Wisconsin Gov. Evers Signs GOP-Written State Budget With $2 Billion Tax Cut
Updated 1:34 p.m. CDT
Gov. Tony Evers signed the Republican-written state budget Thursday, enacting a two-year spending plan that includes a $2 billion income tax cut while making 50 largely minor partial vetoes, saying “unfinished business” still needs to be addressed.
The budget will also cut property taxes for the owner of an average home by $100 next year, ends a University of Wisconsin tuition freeze in place for eight years, increases salaries for state employees and basically holds K-12 funding flat.
Evers, a Democrat who is running for reelection next year, cast the tax cut as a bipartisan effort even though the plan was added to the budget by Republican lawmakers. Evers' original budget would have raised taxes, primarily on manufacturers and the wealthy, by more than $1 billion.
“I could have vetoed that," Evers said of the GOP tax cut proposal. "I made a promise to the taxpayers, to the state, we would reduce middle class taxes by 10% and we did 15%. It is a bipartisan effort.”
Senate Majority Leader Devin LeMahieu, R-Oostburg, released a statement saying Evers doesn’t deserve credit for the budget.
"He got boxed into a corner and rather than fight for his unpopular budget and risk a political knockout, he and his team threw in the towel and signed our responsible budget," LeMahieu said.
Evers said signing the budget with the partial vetoes “will improve this document and leave resources available to ensure that the unfinished business can be addressed."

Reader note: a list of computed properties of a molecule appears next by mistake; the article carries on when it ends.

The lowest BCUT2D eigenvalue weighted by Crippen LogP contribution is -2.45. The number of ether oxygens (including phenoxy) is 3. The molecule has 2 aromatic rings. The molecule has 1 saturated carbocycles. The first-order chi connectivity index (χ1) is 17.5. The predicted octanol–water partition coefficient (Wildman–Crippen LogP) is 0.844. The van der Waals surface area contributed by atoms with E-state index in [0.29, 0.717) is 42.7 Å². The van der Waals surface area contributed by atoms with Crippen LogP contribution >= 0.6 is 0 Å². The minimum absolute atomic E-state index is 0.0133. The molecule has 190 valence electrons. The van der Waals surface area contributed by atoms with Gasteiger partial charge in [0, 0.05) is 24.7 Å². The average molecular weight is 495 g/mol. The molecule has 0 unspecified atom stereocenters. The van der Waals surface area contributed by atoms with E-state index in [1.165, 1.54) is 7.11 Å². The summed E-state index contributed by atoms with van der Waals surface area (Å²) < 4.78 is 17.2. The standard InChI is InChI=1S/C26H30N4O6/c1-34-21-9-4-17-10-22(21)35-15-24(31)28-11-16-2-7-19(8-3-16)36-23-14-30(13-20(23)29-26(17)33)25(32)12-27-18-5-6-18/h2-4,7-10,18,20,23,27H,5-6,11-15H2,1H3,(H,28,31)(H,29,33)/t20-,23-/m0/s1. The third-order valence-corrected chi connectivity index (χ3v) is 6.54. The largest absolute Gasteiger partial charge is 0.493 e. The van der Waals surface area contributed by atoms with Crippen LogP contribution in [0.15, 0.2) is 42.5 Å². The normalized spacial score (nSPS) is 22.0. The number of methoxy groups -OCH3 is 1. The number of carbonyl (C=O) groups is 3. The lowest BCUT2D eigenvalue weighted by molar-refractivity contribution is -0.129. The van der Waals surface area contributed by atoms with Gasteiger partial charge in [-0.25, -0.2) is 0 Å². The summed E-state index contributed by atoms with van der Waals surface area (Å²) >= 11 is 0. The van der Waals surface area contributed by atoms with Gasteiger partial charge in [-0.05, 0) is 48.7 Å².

The average person earning $61,000 a year will see an income tax cut of $488 this tax year and $975 over the next two years, state Revenue Secretary Peter Barca said at the bill signing ceremony at Cumberland Elementary School in Whitefish Bay.
Evers opted to go along with the GOP-written budget with some relatively minor changes through his vetoes rather than killing the entire plan, a move that would have jeopardized $2.3 billion in federal coronavirus relief funding for K-12 schools. That money only comes to the state if funding for schools increases enough to meet federal requirements, which the budget as signed would do.
Evers also said he planned to veto a bipartisan bill to eliminate a property tax paid by businesses. Evers was keeping money in the budget to pay for it, saying he hoped the Legislature would pass a better bill to eliminate that tax.
Two years ago, Evers issued 78 partial vetoes and four of them were challenged in court. The Wisconsin Supreme Court struck down three of them, but its ruling did not directly address a governor’s veto authority going forward.
Evers said that court ruling “absolutely” limited his ability to make more sweeping vetoes this year.
“The Supreme Court made it much more difficult to partial veto the budget,” he said. "Those decisions play a huge role in this.”